It would be judicious for the TPP to go to a vote while Obama is still in the presidency, for rolling it over to a new president would submit the deal to the new ideas and intentions of a new head of state. The Pacific Coast Council – a west coast trade association to which the CRCBFA belongs – vows to continue to advocate for the TPP. To quote the statement put out by the PCC, “The increase in international shipments that will result from the Trans-Pacific Partnership will spur employment throughout the supply chain, and benefit the hundreds of US small businesses that perform the customs broker and freight forwarder services on the west coast and nationally.” Concerns of what a new Free Trade Agreement will truly do for our economy are valid, and should be addressed with our elected officials, but the TPP will not result in such disastrous consequences as have been purported. We must move forward making decisions on facts, not assumptions or politically-ingrained party habits.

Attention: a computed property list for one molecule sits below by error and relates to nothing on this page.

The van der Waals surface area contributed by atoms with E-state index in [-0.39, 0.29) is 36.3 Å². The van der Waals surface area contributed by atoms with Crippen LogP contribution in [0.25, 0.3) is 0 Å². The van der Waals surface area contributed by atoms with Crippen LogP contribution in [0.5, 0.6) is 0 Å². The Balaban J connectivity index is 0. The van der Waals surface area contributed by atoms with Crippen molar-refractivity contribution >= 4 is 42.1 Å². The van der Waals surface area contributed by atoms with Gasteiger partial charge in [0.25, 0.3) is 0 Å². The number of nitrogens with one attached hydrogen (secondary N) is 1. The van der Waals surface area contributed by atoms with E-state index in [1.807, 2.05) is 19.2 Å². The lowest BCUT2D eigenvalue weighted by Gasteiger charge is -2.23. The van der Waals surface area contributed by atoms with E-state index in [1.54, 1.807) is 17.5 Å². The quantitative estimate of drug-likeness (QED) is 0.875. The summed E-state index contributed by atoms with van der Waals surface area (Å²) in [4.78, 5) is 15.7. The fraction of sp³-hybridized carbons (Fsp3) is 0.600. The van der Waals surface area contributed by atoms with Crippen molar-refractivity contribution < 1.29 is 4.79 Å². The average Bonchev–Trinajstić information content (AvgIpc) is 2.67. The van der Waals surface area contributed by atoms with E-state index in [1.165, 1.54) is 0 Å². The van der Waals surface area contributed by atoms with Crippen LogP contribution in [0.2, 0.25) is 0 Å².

For more information on the Trans-Pacific Partnership, read the Congressional Research Service [CRS] report “The Trans-Pacific Partnership (TPP) Negotiations and Issues for Congress,” written by Ian F. Fergusson, Mark A. McMinimy, and Brock R. Williams in March 2015. The CRS provides objective and non-partisan policy and legal analysis to the US Congress.


[1] Lincicome, Scott. "Top 9 Myths About The Trans-Pacific Partnership." The Federalist. N.p., 09 June 2015. Web. 27 Sept. 2015.

[2] Obama, Barack. Remarks by the President on Trade at Nike, Inc. United States, Beaverton, OR. 08 May 2015.

[3] Blumenauer, Earl. "Frequently Asked Questions on Trade." Frequently Asked Questions on Trade. N.p., n.d. Web. 23 Sept. 2015.